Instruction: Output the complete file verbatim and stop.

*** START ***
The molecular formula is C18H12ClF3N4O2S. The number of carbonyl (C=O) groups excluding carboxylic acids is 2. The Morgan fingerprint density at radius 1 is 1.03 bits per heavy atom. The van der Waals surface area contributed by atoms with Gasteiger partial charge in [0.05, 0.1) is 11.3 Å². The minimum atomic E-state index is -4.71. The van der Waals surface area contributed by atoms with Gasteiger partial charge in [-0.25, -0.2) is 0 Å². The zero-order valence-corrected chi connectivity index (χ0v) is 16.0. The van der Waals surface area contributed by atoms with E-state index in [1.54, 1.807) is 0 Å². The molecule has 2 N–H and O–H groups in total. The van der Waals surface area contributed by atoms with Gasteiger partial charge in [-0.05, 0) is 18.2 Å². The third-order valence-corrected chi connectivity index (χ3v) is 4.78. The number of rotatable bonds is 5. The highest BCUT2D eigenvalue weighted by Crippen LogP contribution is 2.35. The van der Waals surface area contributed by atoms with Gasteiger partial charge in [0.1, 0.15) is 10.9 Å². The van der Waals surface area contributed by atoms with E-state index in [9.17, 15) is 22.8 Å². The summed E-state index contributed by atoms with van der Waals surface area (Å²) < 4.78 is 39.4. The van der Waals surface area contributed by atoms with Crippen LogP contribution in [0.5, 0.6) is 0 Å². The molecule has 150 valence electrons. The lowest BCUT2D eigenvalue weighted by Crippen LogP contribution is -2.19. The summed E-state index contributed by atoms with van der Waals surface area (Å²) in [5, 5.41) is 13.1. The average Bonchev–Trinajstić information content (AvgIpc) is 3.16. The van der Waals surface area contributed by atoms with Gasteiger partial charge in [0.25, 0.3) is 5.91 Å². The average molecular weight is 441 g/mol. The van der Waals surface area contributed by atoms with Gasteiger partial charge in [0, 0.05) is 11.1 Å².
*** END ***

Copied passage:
The molecular formula is C18H12ClF3N4O2S. The number of carbonyl (C=O) groups excluding carboxylic acids is 2. The Morgan fingerprint density at radius 1 is 1.03 bits per heavy atom. The van der Waals surface area contributed by atoms with Gasteiger partial charge in [0.05, 0.1) is 11.3 Å². The minimum atomic E-state index is -4.71. The van der Waals surface area contributed by atoms with Gasteiger partial charge in [-0.25, -0.2) is 0 Å². The zero-order valence-corrected chi connectivity index (χ0v) is 16.0. The van der Waals surface area contributed by atoms with E-state index in [1.54, 1.807) is 0 Å². The molecule has 2 N–H and O–H groups in total. The van der Waals surface area contributed by atoms with Gasteiger partial charge in [-0.05, 0) is 18.2 Å². The third-order valence-corrected chi connectivity index (χ3v) is 4.78. The number of rotatable bonds is 5. The highest BCUT2D eigenvalue weighted by Crippen LogP contribution is 2.35. The van der Waals surface area contributed by atoms with Gasteiger partial charge in [0.1, 0.15) is 10.9 Å². The van der Waals surface area contributed by atoms with E-state index in [9.17, 15) is 22.8 Å². The summed E-state index contributed by atoms with van der Waals surface area (Å²) < 4.78 is 39.4. The van der Waals surface area contributed by atoms with Crippen LogP contribution in [0.5, 0.6) is 0 Å². The molecule has 150 valence electrons. The lowest BCUT2D eigenvalue weighted by Crippen LogP contribution is -2.19. The summed E-state index contributed by atoms with van der Waals surface area (Å²) in [5, 5.41) is 13.1. The average Bonchev–Trinajstić information content (AvgIpc) is 3.16. The van der Waals surface area contributed by atoms with Gasteiger partial charge in [0.25, 0.3) is 5.91 Å². The average molecular weight is 441 g/mol. The van der Waals surface area contributed by atoms with Gasteiger partial charge in [0, 0.05) is 11.1 Å².